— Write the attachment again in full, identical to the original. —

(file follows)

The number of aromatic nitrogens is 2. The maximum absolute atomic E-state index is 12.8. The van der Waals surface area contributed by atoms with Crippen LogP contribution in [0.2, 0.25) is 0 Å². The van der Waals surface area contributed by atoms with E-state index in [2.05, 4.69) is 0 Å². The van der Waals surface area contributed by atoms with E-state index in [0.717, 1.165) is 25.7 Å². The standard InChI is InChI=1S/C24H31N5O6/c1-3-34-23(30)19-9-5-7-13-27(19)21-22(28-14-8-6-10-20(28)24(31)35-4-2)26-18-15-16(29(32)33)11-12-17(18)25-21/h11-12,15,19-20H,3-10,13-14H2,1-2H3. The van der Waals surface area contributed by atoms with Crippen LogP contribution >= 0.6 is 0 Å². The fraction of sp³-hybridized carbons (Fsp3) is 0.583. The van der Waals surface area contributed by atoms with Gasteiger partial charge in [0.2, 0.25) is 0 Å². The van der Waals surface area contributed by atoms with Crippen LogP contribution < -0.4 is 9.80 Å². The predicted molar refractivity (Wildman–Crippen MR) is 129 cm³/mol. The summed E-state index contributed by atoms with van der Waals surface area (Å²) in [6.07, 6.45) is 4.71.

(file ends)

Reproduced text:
The number of aromatic nitrogens is 2. The maximum absolute atomic E-state index is 12.8. The van der Waals surface area contributed by atoms with Crippen LogP contribution in [0.2, 0.25) is 0 Å². The van der Waals surface area contributed by atoms with E-state index in [2.05, 4.69) is 0 Å². The van der Waals surface area contributed by atoms with E-state index in [0.717, 1.165) is 25.7 Å². The standard InChI is InChI=1S/C24H31N5O6/c1-3-34-23(30)19-9-5-7-13-27(19)21-22(28-14-8-6-10-20(28)24(31)35-4-2)26-18-15-16(29(32)33)11-12-17(18)25-21/h11-12,15,19-20H,3-10,13-14H2,1-2H3. The van der Waals surface area contributed by atoms with Crippen LogP contribution >= 0.6 is 0 Å². The fraction of sp³-hybridized carbons (Fsp3) is 0.583. The van der Waals surface area contributed by atoms with Gasteiger partial charge in [0.2, 0.25) is 0 Å². The van der Waals surface area contributed by atoms with Crippen LogP contribution < -0.4 is 9.80 Å². The predicted molar refractivity (Wildman–Crippen MR) is 129 cm³/mol. The summed E-state index contributed by atoms with van der Waals surface area (Å²) in [6.07, 6.45) is 4.71.